Oscar contender Toni Erdmann has the best nude scene of the year.

This Dark Comedy From Germany Has the Best Nude Scene of the Year

This Dark Comedy From Germany Has the Best Nude Scene of the Year

Brow Beat
Slate's Culture Blog
Dec. 28 2016 8:32 AM

Toni Erdmann, a New Dark Comedy From Germany, Has the Best Nude Scene of the Year

15toniedrmann.w529.h352
It needs to be seen to be believed.

Komplizen Film

vulture_bug.jpg.crop.article250medium

This article originally appeared in Vulture.

Much of the digital conversation around cinematic nude scenes generally has to do with sex and how uncomfortable the actors felt to be naked or nearly naked on set. Did the actress have to get drunk to go through with her sex scene with her very handsome married co-star? Did the fake genitalia used in a scene actually make the actors feel more comfortable being naked? It’s naturally difficult for viewers (not to mention the censors) to separate nudity from a sexual context, and there’s no movie this year that exploits our discomfort with nudity for comedic effect better than Maren Ade’s Toni Erdmann.

Advertisement

The bizarre, meandering, and often uproariously cringeworthy German-language film centers on the relationship between aging prankster father Winifried (Peter Simonischek) and his tightly wound consultant daughter Ines (Sandra Hüller). Hurt by Ines’ indifference to his paternal affection and shooed out of her Bucharest, Romania, apartment after he visits her on a whim, Winifried decides to inject his daughter’s joyless life with some fun by infiltrating Ines’ work and social circles in Bucharest as a bizarre prankster alter ego, whom he dubs Toni Erdmann.

Much of the film plays out like a strange cat and mouse game of familial button pushing, in which both father and daughter see how far they can go in irritating each other. But somewhere along the way, amid a deluge of presentations and contentious meetings, something in Ines begins to change as she slowly warms to her father’s often disastrous but well-meaning attempts at levity.

While a more traditional film about an uptight daughter and her freewheeling father might instead culminate with an argument and a maudlin display of reconciliation, Toni Erdmann’s climax, which involves some truly uncomfortable displays of nudity, is far hairier. Exhausted by the demands of her job and her father’s pranks, Ines reaches an emotional breaking point while hosting an extravagantly catered birthday brunch for herself. After struggling to get changed into a cocktail dress while the doorbell rings for what seems like hours, Ines breaks: Suddenly, she decides to ditch clothes altogether and answers the door naked.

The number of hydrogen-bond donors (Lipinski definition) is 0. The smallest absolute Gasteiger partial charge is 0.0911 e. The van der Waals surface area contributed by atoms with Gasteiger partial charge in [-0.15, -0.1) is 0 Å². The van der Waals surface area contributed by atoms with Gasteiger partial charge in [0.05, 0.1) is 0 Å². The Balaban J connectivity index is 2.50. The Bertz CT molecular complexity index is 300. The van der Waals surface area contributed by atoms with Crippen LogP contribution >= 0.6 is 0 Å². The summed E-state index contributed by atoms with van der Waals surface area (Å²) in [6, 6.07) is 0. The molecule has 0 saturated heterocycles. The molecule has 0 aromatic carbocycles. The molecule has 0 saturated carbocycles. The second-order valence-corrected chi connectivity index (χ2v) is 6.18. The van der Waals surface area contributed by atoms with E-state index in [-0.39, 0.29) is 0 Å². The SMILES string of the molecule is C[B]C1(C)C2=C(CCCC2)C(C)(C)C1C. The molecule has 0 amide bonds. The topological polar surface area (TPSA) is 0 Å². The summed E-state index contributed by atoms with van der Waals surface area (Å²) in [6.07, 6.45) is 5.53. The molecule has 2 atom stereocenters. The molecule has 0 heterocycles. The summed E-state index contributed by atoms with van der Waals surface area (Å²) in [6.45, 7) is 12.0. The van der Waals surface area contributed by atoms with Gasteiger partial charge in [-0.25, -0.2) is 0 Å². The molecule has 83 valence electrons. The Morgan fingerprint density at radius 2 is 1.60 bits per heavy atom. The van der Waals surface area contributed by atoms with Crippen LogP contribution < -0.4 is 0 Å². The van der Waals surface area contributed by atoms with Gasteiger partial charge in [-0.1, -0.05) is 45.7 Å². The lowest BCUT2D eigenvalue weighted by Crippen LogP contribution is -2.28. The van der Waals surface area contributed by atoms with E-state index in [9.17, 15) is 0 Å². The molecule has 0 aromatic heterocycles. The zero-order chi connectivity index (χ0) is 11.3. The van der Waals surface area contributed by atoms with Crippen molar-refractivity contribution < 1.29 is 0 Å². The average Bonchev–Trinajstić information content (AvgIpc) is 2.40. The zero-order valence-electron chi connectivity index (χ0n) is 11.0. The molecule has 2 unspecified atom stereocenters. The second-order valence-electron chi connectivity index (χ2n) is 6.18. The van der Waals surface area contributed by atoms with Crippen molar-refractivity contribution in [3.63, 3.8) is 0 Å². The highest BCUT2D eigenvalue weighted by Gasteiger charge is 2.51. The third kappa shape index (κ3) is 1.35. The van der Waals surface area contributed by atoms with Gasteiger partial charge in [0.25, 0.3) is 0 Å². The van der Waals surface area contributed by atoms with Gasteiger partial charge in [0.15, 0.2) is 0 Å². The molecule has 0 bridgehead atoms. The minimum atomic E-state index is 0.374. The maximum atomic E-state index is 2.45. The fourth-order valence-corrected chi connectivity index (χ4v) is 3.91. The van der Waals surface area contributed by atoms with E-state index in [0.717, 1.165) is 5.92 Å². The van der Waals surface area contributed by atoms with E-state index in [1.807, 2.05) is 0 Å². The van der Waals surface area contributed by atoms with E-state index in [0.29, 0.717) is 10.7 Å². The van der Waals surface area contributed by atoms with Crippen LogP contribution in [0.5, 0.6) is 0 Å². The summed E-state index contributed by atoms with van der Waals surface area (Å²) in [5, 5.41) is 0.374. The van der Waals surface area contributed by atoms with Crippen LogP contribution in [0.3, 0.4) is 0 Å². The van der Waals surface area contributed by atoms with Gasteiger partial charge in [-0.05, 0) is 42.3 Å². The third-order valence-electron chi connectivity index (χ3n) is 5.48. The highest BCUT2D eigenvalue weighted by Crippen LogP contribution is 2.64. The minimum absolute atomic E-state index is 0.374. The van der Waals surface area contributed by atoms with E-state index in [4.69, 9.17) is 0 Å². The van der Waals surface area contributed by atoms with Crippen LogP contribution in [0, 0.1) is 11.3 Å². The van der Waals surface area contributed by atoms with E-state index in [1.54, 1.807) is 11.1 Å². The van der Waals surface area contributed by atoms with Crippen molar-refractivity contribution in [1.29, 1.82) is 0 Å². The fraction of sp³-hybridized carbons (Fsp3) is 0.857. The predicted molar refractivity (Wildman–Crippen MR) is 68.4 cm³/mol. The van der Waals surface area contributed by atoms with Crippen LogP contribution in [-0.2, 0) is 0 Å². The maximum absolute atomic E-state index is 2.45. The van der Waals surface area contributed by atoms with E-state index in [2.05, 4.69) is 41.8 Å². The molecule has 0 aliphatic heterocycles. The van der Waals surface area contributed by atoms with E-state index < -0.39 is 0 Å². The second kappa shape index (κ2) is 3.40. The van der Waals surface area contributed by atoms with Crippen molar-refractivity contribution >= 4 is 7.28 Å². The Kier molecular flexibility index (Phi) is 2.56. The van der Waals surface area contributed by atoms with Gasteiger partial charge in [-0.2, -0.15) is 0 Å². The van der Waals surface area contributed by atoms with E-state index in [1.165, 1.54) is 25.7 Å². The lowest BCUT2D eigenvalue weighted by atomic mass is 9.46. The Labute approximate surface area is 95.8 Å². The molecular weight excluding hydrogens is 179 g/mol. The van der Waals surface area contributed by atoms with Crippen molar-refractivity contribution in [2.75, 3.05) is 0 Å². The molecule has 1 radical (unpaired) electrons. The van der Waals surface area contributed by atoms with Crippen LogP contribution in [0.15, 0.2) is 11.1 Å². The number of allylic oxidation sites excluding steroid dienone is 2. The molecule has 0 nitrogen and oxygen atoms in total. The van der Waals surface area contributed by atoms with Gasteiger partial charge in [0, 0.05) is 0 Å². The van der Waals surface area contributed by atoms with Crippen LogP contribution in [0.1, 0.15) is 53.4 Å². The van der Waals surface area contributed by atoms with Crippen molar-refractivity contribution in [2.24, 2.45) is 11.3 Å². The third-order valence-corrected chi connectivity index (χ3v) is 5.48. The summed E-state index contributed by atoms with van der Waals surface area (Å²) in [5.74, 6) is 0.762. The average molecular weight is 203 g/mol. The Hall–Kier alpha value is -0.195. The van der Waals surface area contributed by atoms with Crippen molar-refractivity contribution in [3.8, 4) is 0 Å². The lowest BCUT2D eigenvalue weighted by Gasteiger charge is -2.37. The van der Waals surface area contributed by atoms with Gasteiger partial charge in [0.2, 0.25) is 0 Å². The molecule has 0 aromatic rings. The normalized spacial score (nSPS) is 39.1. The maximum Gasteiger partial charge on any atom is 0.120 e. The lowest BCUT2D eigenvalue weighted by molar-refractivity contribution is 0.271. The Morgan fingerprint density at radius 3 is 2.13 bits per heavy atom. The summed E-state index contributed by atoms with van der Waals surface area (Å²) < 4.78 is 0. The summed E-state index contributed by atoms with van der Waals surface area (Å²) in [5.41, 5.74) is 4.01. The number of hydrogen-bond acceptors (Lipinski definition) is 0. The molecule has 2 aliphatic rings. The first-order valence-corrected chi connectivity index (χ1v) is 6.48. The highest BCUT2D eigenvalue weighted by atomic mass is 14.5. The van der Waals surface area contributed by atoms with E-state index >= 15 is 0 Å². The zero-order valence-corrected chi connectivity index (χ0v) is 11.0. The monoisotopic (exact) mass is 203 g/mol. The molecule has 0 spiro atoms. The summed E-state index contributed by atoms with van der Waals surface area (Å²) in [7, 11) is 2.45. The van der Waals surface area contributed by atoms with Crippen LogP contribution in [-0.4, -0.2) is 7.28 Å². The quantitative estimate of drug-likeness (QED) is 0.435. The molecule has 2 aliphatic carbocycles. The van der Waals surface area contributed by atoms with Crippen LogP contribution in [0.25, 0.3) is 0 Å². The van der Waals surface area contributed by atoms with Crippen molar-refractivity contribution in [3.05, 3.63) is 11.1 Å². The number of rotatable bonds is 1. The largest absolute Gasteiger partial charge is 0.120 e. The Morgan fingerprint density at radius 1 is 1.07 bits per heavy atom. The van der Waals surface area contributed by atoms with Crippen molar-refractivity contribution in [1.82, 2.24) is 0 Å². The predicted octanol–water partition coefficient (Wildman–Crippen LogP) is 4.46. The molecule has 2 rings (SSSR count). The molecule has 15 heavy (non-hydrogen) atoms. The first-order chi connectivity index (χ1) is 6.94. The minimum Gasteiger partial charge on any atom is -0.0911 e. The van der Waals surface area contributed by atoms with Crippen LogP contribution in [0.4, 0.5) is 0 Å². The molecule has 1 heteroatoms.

“She doesn’t really have a plan at all,” Hüller told Vulture recently while explaining the scene. After telling her smug ex-pat friend, the first to arrive, that nudity is mandatory at the brunch, Ines watches stone-faced as the woman, refusing to strip down, leaves in astonishment. “It’s not a decision to make the party a naked party, the decision is to open the door naked and that’s the first thing,” Hüller continues. “Then she has a lot of [opportunities] to change [course], but she doesn’t. She decides over and over again to go one step further.” It’s a master class in comic escalation.

A few minutes later, the co-workers arrive. Her boss, Gerald, is stunned and leaves immediately. The jackass she’s been hooking up with is convinced it’s a prank and refuses to enter. But her devoted young assistant Anca is so stunned by Ines’ conviction that she nervously strips down and joins her inside. Then her boss comes back: He’s decided to go through with it, too. In the apartment, he sheepishly covers his penis while trying and failing to make small talk over wine and canapés, utterly perplexed by the fact that he has for some reason agreed to get naked in his underling’s living room.

Gerald’s reaction underscores what makes this scene so unique. Not only is it hilarious—though it is, and I won’t even mention the final comic beat, which is excellent—but it’s the rare scene where on-screen nudity (both male and female) isn’t used to titillate but is instead used to underscore the characters’ vulnerability and confusion. Taking a page from Toni’s playbook, Ines has discovered that she can use performance, in this case the contrast between her steely demeanor and stark nudity, to put others in a compromising position. It’s the ultimate power play, and yet while we’re used to seeing Ines scheming to get ahead in the corporate world, this stunt, for obvious reasons, is riskier; the only reason she pulls it off is because she acts like she has nothing to lose. In a film that’s all about loosening up, it’s the freest we ever see her.